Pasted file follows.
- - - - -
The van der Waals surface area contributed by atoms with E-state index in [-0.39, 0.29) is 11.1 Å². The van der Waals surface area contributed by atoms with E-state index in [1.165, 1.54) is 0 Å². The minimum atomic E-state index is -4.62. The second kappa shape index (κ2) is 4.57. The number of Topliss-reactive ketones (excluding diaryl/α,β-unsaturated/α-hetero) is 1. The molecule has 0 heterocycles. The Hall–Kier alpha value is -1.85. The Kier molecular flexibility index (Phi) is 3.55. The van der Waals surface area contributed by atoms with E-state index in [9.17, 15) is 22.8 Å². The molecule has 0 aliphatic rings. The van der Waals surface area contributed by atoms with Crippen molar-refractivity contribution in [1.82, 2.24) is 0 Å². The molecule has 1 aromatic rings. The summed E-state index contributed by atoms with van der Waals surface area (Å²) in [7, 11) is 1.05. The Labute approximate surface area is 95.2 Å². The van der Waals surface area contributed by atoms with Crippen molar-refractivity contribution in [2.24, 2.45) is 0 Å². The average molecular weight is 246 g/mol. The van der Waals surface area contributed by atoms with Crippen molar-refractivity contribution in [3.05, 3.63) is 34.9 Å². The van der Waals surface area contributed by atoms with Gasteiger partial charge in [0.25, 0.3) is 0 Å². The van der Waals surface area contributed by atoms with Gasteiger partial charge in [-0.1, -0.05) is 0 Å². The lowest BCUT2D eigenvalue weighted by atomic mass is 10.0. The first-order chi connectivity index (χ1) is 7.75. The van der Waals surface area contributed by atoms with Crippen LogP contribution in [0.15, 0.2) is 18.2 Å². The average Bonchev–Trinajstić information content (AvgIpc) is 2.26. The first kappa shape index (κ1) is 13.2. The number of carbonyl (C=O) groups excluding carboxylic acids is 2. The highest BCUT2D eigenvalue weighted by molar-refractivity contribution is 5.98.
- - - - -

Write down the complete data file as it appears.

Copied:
The van der Waals surface area contributed by atoms with E-state index in [-0.39, 0.29) is 11.1 Å². The van der Waals surface area contributed by atoms with E-state index in [1.165, 1.54) is 0 Å². The minimum atomic E-state index is -4.62. The second kappa shape index (κ2) is 4.57. The number of Topliss-reactive ketones (excluding diaryl/α,β-unsaturated/α-hetero) is 1. The molecule has 0 heterocycles. The Hall–Kier alpha value is -1.85. The Kier molecular flexibility index (Phi) is 3.55. The van der Waals surface area contributed by atoms with E-state index in [9.17, 15) is 22.8 Å². The molecule has 0 aliphatic rings. The van der Waals surface area contributed by atoms with Crippen molar-refractivity contribution in [1.82, 2.24) is 0 Å². The molecule has 1 aromatic rings. The summed E-state index contributed by atoms with van der Waals surface area (Å²) in [7, 11) is 1.05. The Labute approximate surface area is 95.2 Å². The van der Waals surface area contributed by atoms with Crippen molar-refractivity contribution in [2.24, 2.45) is 0 Å². The average molecular weight is 246 g/mol. The van der Waals surface area contributed by atoms with Crippen molar-refractivity contribution in [3.05, 3.63) is 34.9 Å². The van der Waals surface area contributed by atoms with Gasteiger partial charge in [0.25, 0.3) is 0 Å². The van der Waals surface area contributed by atoms with Gasteiger partial charge in [-0.1, -0.05) is 0 Å². The lowest BCUT2D eigenvalue weighted by atomic mass is 10.0. The first-order chi connectivity index (χ1) is 7.75. The van der Waals surface area contributed by atoms with Crippen LogP contribution in [0.15, 0.2) is 18.2 Å². The average Bonchev–Trinajstić information content (AvgIpc) is 2.26. The first kappa shape index (κ1) is 13.2. The number of carbonyl (C=O) groups excluding carboxylic acids is 2. The highest BCUT2D eigenvalue weighted by molar-refractivity contribution is 5.98.